You may be eligible to make a welding injury claim for compensation if you’ve been injured in a welding accident at work and negligence was the cause.
Welders need to have a high level of skill to avoid the many injuries inherent in this job. But skill and experience are often not enough on their own.
What’s equally important is the many safety precautions that employers must put in place to prevent welding-related accidents and injuries from happening. The absence of these safety measures can result in injuries with far-reaching consequences. If your welding injuries were caused due to somebody else’s negligence, you may be eligible to claim compensation.
Common Welding Injuries In The Workplace
As you will see below, most welding injuries are very severe.
Burns – Welding obviously involves high temperatures, fiery sparks, and red hot metal, all of which make burn injuries some of the most common injuries that welders experience.
Arc Radiation – The welding process generates hazardous arc rays. Welders are at high risk of skin burns and retina damage from exposure to radiation and UV light that’s produced from these arc rays.
Eye Injuries And Blindness – Flying debris such as metal slag generated from the welding process can cause eye injuries if the welder isn’t wearing appropriate protective goggles.
Welders Flash – Dry or teary eyes, burning sensation in the eyes, or sensitivity to light are symptoms of welders flash. This is a result of long hours of exposure to radiation and the bright light generated during welding.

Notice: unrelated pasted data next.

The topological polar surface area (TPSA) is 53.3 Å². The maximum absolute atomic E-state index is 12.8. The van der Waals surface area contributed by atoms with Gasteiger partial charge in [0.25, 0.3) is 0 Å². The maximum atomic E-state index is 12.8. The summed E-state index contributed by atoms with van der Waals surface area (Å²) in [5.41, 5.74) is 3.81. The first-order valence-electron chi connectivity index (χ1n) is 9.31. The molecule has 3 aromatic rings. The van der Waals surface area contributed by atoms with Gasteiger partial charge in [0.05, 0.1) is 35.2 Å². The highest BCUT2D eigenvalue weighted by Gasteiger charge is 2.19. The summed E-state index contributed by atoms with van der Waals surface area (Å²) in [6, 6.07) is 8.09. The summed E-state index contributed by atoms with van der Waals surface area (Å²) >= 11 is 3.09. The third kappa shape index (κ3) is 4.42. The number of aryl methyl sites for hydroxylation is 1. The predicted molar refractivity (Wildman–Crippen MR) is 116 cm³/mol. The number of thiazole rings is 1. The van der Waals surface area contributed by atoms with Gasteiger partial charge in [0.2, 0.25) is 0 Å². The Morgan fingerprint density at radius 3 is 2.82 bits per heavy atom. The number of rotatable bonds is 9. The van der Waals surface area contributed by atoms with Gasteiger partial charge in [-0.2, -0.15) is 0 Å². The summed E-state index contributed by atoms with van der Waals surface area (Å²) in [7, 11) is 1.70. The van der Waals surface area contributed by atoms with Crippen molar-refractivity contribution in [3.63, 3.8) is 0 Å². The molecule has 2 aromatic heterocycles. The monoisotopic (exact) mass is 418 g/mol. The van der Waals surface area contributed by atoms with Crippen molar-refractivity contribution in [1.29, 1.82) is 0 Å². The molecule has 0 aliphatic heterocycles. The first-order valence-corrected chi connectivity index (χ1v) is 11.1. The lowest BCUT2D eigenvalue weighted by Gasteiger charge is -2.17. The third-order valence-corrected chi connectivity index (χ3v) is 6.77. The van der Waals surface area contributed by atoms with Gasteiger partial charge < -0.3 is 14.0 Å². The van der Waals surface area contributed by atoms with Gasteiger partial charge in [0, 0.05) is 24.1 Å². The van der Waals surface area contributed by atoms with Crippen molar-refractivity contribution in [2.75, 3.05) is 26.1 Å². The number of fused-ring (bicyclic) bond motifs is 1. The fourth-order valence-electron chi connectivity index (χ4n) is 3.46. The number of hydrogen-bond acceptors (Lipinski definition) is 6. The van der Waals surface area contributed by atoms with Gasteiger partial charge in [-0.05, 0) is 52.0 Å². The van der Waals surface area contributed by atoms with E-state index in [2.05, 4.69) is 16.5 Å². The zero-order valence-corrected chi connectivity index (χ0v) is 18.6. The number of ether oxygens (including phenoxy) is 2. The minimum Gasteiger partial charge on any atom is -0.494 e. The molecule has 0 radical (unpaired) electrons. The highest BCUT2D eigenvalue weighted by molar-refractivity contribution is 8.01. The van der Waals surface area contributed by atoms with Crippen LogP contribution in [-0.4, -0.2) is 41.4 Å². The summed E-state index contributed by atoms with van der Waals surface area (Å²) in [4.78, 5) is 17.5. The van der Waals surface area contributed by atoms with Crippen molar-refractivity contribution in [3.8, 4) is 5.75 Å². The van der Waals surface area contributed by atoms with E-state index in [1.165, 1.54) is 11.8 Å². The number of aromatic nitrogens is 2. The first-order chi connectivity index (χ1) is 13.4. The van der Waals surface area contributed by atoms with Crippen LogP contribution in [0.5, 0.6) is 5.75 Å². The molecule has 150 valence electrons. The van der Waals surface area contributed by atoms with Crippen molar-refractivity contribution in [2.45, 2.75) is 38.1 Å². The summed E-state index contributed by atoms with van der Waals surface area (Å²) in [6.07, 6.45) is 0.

Arm And Hand Injury – Welding continuously for long periods of time without a break can cause various arm and hand injuries.
Lung Diseases Such As COPD – This can result from inhaling welding fumes, vapour or other chemicals used in the process.
Manganese Poisoning – Several welder’s tools such as welding rods and electrodes contain manganese. Inhaling manganese fumes can cause a wide range of symptoms from slurred speech, dementia, and short-term memory loss to impaired judgement, ataxia, and sleep disorders. In severe cases, it causes permanent nerve and brain damage.
Duty Of Care Towards Welders
Welders are employed in a variety of industries. Their biggest employers are manufacturers, repair contractors, and local councils. Local councils employ welders to carry out installation and repair works of metal fixtures in many public places.
All employers, regardless of industry, have to comply with The Health And Safety At Work etc. Act 1974. This act outlines employer responsibility in the workplace with special emphasis on ensuring the health and safety of their workers on the job.
As part of an employers duty of care with regards to welders, employers must at the very least do the following:
- Perform a thorough risk assessment to identify and remove or reduce potential hazards
- Carry out regular inspection and maintenance of all welding equipment and accessories
- Provide welders with adequate training with annual refresher courses on hot work policies and procedures
- Provide welders with appropriate personal protective equipment such as safety goggles and helmet, fireproof gloves, and heavy-duty boots
- Monitor the workplace with a recommended gas detector
- Ensure that the space where the welding is being carried out is well ventilated
- Ensure that the surrounding area is clear of all inflammable material
- Maintain good housekeeping practices around the welding areas